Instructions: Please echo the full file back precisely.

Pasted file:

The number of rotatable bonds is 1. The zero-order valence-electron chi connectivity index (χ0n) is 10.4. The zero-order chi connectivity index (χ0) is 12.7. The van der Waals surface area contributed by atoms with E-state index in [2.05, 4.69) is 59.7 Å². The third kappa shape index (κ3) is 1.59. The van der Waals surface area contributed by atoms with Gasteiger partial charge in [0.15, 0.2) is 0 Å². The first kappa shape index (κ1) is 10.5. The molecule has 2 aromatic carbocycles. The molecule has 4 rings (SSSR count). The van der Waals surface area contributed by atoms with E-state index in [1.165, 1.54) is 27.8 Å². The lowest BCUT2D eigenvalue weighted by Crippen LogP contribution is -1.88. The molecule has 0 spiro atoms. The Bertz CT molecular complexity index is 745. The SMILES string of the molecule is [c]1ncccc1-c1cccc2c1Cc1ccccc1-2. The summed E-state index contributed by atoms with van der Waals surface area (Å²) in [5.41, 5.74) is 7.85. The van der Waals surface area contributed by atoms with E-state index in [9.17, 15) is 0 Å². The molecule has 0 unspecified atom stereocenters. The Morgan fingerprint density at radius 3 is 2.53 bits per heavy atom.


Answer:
The number of rotatable bonds is 1. The zero-order valence-electron chi connectivity index (χ0n) is 10.4. The zero-order chi connectivity index (χ0) is 12.7. The van der Waals surface area contributed by atoms with E-state index in [2.05, 4.69) is 59.7 Å². The third kappa shape index (κ3) is 1.59. The van der Waals surface area contributed by atoms with Gasteiger partial charge in [0.15, 0.2) is 0 Å². The first kappa shape index (κ1) is 10.5. The molecule has 2 aromatic carbocycles. The molecule has 4 rings (SSSR count). The van der Waals surface area contributed by atoms with E-state index in [1.165, 1.54) is 27.8 Å². The lowest BCUT2D eigenvalue weighted by Crippen LogP contribution is -1.88. The molecule has 0 spiro atoms. The Bertz CT molecular complexity index is 745. The SMILES string of the molecule is [c]1ncccc1-c1cccc2c1Cc1ccccc1-2. The summed E-state index contributed by atoms with van der Waals surface area (Å²) in [5.41, 5.74) is 7.85. The van der Waals surface area contributed by atoms with E-state index in [9.17, 15) is 0 Å². The molecule has 0 unspecified atom stereocenters. The Morgan fingerprint density at radius 3 is 2.53 bits per heavy atom.